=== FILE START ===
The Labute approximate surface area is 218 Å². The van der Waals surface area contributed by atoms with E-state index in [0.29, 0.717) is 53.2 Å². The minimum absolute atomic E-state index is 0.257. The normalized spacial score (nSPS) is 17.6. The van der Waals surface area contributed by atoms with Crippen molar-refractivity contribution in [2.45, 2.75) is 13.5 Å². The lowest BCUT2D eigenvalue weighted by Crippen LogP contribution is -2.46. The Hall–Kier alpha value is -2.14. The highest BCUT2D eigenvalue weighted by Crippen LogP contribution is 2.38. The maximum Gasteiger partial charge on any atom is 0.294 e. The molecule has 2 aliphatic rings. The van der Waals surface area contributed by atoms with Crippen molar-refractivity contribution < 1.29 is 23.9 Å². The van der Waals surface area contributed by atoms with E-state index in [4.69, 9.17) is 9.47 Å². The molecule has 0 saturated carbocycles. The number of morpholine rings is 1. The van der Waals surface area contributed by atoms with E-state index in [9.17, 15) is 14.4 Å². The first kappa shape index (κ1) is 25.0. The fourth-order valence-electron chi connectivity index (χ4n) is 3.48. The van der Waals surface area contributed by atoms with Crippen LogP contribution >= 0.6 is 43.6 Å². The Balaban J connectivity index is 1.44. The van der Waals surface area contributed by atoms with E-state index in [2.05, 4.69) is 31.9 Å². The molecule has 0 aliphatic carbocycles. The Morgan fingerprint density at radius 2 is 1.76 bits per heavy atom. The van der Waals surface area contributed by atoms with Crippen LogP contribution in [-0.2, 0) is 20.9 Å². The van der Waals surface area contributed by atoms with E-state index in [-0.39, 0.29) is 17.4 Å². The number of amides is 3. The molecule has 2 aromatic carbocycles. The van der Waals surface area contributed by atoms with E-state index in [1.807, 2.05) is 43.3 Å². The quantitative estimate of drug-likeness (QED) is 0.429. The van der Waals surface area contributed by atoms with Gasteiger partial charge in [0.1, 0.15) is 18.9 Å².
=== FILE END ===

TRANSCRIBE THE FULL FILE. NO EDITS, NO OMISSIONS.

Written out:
The Labute approximate surface area is 218 Å². The van der Waals surface area contributed by atoms with E-state index in [0.29, 0.717) is 53.2 Å². The minimum absolute atomic E-state index is 0.257. The normalized spacial score (nSPS) is 17.6. The van der Waals surface area contributed by atoms with Crippen molar-refractivity contribution in [2.45, 2.75) is 13.5 Å². The lowest BCUT2D eigenvalue weighted by Crippen LogP contribution is -2.46. The Hall–Kier alpha value is -2.14. The highest BCUT2D eigenvalue weighted by Crippen LogP contribution is 2.38. The maximum Gasteiger partial charge on any atom is 0.294 e. The molecule has 2 aliphatic rings. The van der Waals surface area contributed by atoms with Crippen molar-refractivity contribution < 1.29 is 23.9 Å². The van der Waals surface area contributed by atoms with E-state index in [4.69, 9.17) is 9.47 Å². The molecule has 0 saturated carbocycles. The number of morpholine rings is 1. The van der Waals surface area contributed by atoms with E-state index in [9.17, 15) is 14.4 Å². The first kappa shape index (κ1) is 25.0. The fourth-order valence-electron chi connectivity index (χ4n) is 3.48. The van der Waals surface area contributed by atoms with Crippen LogP contribution >= 0.6 is 43.6 Å². The Balaban J connectivity index is 1.44. The van der Waals surface area contributed by atoms with E-state index in [2.05, 4.69) is 31.9 Å². The molecule has 0 aliphatic carbocycles. The Morgan fingerprint density at radius 2 is 1.76 bits per heavy atom. The van der Waals surface area contributed by atoms with Crippen LogP contribution in [-0.2, 0) is 20.9 Å². The van der Waals surface area contributed by atoms with E-state index in [-0.39, 0.29) is 17.4 Å². The number of amides is 3. The molecule has 2 aromatic carbocycles. The van der Waals surface area contributed by atoms with E-state index in [1.807, 2.05) is 43.3 Å². The quantitative estimate of drug-likeness (QED) is 0.429. The van der Waals surface area contributed by atoms with Gasteiger partial charge in [0.1, 0.15) is 18.9 Å².